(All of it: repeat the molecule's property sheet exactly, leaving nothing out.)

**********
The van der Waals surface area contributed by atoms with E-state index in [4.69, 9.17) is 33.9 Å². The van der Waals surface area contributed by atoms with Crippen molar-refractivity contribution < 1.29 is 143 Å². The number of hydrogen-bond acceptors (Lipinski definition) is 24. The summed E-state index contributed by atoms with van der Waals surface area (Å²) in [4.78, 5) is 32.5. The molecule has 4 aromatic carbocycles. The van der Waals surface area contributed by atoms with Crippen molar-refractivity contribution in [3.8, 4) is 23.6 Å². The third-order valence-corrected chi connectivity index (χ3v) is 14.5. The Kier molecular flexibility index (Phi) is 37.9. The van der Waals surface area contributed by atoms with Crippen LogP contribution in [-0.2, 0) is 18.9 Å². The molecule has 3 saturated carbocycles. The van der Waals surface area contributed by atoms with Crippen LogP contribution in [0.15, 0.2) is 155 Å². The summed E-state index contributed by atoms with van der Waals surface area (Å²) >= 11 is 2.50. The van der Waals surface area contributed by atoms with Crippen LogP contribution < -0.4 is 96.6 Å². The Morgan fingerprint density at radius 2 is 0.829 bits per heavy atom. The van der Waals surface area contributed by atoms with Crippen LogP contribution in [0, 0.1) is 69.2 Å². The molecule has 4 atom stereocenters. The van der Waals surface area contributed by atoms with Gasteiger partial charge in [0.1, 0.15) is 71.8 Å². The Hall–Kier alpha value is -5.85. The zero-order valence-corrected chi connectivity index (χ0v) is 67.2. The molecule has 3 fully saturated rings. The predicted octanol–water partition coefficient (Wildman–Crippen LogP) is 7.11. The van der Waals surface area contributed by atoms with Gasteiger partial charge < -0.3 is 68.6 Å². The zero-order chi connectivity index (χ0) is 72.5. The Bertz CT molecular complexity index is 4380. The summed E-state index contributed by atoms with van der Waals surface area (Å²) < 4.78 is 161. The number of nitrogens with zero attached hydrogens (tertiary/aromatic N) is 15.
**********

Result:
The van der Waals surface area contributed by atoms with E-state index in [4.69, 9.17) is 33.9 Å². The van der Waals surface area contributed by atoms with Crippen molar-refractivity contribution < 1.29 is 143 Å². The number of hydrogen-bond acceptors (Lipinski definition) is 24. The summed E-state index contributed by atoms with van der Waals surface area (Å²) in [4.78, 5) is 32.5. The molecule has 4 aromatic carbocycles. The van der Waals surface area contributed by atoms with Crippen molar-refractivity contribution in [3.8, 4) is 23.6 Å². The third-order valence-corrected chi connectivity index (χ3v) is 14.5. The Kier molecular flexibility index (Phi) is 37.9. The van der Waals surface area contributed by atoms with Crippen LogP contribution in [-0.2, 0) is 18.9 Å². The molecule has 3 saturated carbocycles. The van der Waals surface area contributed by atoms with Crippen LogP contribution in [0.15, 0.2) is 155 Å². The summed E-state index contributed by atoms with van der Waals surface area (Å²) >= 11 is 2.50. The van der Waals surface area contributed by atoms with Crippen LogP contribution < -0.4 is 96.6 Å². The Morgan fingerprint density at radius 2 is 0.829 bits per heavy atom. The van der Waals surface area contributed by atoms with Crippen LogP contribution in [0, 0.1) is 69.2 Å². The molecule has 4 atom stereocenters. The van der Waals surface area contributed by atoms with Gasteiger partial charge in [0.1, 0.15) is 71.8 Å². The Hall–Kier alpha value is -5.85. The zero-order valence-corrected chi connectivity index (χ0v) is 67.2. The molecule has 3 fully saturated rings. The predicted octanol–water partition coefficient (Wildman–Crippen LogP) is 7.11. The van der Waals surface area contributed by atoms with Gasteiger partial charge < -0.3 is 68.6 Å². The zero-order chi connectivity index (χ0) is 72.5. The Bertz CT molecular complexity index is 4380. The summed E-state index contributed by atoms with van der Waals surface area (Å²) < 4.78 is 161. The number of nitrogens with zero attached hydrogens (tertiary/aromatic N) is 15.